Celiac disease also has been found in several studies to be a frequent cause of miscarriage and recurrent miscarriage. Miscarriage occurs 31% more in undiagnosed CD patients than the normal population. The reasons for this are dependant on each patient, but are the same reasons patients have difficulty getting pregnant. In addition, a recent study has shown that the anti-TTG antibody produced in response to gluten exposure in CD actually binds to the placenta. This may compromise placental function putting patients at higher risk for pregnancy loss and problems with the fetus.  The good news is that that once the diagnosis of celiac disease is made, and a gluten free diet is initiated, the majority of women have a resolution of their symptoms and their fertility rates return to whatever is normal for their age.

One may ask how long after being diagnosed do you have to wait before trying to get pregnant? The answer to that question is not well studied but most practioners would recommend waiting  6 months to 2 years depending on the woman’s age and pre-diagnosis health status. It is of utmost importance that woman are healthy and in good nutritional status prior to attempting to get pregnant.  This will  optimize her chances for a normal pregnancy and healthy baby. In addition to the diet, I would also recommend getting baseline nutritional labs on patients with CD who are trying to get pregnant. These labs vary from patient to patient but may include, iron and thyroid studies, folate and B-12 levels, vitamin D, zinc, and essential fatty acids. These would be in addition to the standard prenatal labs.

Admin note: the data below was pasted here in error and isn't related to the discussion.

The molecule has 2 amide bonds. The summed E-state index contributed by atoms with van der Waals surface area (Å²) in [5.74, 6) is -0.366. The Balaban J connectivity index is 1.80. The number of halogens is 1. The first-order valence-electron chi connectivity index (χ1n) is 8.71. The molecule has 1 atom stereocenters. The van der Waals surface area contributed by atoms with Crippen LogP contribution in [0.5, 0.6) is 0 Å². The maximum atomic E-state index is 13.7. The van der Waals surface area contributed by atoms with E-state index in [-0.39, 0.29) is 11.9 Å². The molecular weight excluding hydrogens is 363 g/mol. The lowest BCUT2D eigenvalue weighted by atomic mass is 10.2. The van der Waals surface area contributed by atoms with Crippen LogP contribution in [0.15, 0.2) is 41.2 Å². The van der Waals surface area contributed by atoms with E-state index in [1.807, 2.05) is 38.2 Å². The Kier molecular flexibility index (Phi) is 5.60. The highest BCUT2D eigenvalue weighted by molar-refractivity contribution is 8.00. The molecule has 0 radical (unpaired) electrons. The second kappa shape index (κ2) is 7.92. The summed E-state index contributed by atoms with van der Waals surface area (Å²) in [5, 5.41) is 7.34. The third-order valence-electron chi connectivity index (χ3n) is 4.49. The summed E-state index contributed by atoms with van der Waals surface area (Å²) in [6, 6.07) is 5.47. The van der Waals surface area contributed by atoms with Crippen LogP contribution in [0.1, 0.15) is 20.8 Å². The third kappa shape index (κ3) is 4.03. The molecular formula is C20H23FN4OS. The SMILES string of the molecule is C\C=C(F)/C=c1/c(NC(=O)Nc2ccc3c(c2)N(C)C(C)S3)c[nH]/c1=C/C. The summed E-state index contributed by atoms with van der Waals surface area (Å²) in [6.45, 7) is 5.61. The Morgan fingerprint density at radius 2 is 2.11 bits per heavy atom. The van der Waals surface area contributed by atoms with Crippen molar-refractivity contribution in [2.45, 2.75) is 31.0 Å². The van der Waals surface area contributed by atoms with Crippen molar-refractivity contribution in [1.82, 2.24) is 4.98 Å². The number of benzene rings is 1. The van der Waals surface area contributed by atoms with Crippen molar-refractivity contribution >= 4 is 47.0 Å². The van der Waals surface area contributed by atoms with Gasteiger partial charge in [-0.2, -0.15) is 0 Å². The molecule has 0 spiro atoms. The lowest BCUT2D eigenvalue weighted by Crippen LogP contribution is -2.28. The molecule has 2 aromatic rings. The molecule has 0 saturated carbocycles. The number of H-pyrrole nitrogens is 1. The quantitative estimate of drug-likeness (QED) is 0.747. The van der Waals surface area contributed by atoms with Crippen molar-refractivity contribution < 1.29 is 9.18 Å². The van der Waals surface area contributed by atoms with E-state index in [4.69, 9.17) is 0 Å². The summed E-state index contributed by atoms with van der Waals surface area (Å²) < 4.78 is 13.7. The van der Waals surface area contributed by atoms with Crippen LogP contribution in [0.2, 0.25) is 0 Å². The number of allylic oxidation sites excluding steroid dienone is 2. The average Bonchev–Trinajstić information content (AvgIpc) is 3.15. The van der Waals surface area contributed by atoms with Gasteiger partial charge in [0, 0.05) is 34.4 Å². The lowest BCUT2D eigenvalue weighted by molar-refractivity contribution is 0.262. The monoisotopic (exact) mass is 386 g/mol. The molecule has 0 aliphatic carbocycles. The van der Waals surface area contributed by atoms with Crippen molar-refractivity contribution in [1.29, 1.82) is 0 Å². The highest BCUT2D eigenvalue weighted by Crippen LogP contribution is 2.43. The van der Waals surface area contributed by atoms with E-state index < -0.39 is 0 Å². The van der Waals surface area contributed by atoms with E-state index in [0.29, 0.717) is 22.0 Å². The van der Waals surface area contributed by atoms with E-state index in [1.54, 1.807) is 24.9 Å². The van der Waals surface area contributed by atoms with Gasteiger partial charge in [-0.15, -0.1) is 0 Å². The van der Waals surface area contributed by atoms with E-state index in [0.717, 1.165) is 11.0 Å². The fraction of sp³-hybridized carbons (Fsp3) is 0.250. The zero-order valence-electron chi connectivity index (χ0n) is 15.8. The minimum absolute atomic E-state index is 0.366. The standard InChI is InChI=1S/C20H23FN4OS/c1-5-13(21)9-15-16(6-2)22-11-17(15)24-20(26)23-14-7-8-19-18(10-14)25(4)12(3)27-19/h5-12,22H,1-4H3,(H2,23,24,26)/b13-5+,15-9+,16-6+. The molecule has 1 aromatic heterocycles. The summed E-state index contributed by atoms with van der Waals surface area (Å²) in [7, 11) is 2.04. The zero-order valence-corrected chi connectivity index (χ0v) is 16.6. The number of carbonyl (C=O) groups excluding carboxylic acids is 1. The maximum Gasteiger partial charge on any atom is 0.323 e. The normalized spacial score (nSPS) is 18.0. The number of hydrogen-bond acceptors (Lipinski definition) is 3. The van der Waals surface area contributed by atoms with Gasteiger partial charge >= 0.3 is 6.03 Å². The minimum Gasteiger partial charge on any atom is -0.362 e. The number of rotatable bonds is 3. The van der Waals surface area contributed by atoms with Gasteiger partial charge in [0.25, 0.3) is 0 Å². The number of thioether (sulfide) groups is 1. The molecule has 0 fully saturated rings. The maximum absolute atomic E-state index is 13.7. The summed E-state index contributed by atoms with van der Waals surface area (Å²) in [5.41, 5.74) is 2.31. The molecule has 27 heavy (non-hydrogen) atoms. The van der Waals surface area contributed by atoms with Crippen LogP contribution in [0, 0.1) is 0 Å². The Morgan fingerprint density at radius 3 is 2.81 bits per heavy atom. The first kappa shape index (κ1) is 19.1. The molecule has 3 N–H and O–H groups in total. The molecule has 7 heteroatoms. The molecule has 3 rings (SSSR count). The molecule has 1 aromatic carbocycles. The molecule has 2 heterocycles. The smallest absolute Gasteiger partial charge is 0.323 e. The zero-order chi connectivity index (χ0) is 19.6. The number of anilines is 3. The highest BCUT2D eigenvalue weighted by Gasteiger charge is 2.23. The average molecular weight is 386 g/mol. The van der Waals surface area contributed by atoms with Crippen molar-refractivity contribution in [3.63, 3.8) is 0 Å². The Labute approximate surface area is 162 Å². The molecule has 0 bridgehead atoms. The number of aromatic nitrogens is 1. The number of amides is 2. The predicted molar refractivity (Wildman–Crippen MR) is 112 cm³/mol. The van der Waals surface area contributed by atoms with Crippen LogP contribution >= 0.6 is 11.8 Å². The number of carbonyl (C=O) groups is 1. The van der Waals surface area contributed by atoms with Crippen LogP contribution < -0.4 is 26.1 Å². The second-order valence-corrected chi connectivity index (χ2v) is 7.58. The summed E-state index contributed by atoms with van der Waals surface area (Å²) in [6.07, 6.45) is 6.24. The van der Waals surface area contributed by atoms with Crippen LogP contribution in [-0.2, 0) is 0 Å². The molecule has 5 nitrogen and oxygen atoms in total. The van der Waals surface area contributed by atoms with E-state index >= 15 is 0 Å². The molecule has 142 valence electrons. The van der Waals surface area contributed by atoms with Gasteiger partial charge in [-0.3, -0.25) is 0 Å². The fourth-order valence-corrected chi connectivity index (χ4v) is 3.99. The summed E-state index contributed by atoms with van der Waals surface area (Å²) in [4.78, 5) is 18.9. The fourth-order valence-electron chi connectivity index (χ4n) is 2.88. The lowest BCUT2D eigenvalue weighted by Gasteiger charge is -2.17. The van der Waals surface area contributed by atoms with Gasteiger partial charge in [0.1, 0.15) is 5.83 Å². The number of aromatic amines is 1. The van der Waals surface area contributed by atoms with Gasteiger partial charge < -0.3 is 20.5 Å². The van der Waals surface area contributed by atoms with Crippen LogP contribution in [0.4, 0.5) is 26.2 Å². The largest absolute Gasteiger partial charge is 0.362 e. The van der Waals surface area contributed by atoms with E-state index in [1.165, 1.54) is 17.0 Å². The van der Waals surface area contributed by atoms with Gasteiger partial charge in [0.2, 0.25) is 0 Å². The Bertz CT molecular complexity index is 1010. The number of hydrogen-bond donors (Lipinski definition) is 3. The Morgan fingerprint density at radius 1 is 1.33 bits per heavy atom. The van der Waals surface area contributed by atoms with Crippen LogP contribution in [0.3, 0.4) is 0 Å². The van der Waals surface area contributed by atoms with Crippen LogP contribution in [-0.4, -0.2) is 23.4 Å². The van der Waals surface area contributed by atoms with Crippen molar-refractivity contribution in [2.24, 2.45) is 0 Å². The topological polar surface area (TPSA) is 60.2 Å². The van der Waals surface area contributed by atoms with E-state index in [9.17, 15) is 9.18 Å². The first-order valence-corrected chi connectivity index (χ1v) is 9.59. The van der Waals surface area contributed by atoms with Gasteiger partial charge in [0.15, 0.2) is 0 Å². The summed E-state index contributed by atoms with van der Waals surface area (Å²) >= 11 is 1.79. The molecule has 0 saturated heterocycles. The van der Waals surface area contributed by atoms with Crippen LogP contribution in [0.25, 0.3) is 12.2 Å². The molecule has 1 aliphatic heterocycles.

Key Points: Fertility and CD

1. Getting the correct diagnosis of CD is imperative. Clinicians should think about it for any woman suffering from infertility or recurrent miscarriage. Infertility may be her only symptom of CD. Once the diagnosis of CD is made and a gluten free diet is initiated, her chance of getting pregnant returns to what is normal for her age.

2. You MUST maintain a gluten free diet before, during and after pregnancy to optimize your chances of achieving and maintaining a normal and  healthy pregnancy. Remember, a gluten free diet is for life with celiac disease.

3. You CAN have a normal pregnancy and a healthy baby despite celiac disease.

 Pregnancy

Once you get pregnant and maintain the pregnancy, what are the important factors relative to CD?

The MOST important thing you can do is maintain a gluten free diet. This will keep you and your intestines healthy and will provide all the nutrients and calories you and your baby need.  Of course, it  is very possible to get and maintain a pregnancy with undiagnosed CD, or while eating a gluten-containing diet with known CD, but you are at much higher risk for a poor outcome. Women with undiagnosed CD have been shown in numerous studies to have an increased risk of anemia, preterm labor, small for gestational age babies (low birth weight), and give birth to a higher number of stillborn infants.

There are no good studies on the incidence of birth defects in undiagnosed CD but these women often have deficiencies of nutrients responsible for organogenesis (formation of organs). Future research may clarify what exact effects these have on the fetus. Whether or not the risk of neural tube defects is higher in undiagnosed CD is an issue of ongoing debate.  Studies are contradictory. One would think undiagnosed CD puts women at higher risk for a baby with a neural tube defect  since undiagnosed celiac patients are at risk for folate deficiency.  Folate deficiency correlates with an increased incidence of neural tube defects. But, the data is conflicting. Future studies may clarify this debate. The key point here is, once you are diagnosed and following a gluten free diet, the risk of a negative outcome with your pregnancy is equal to that of the normal population.

Key Points:  Pregnancy and CD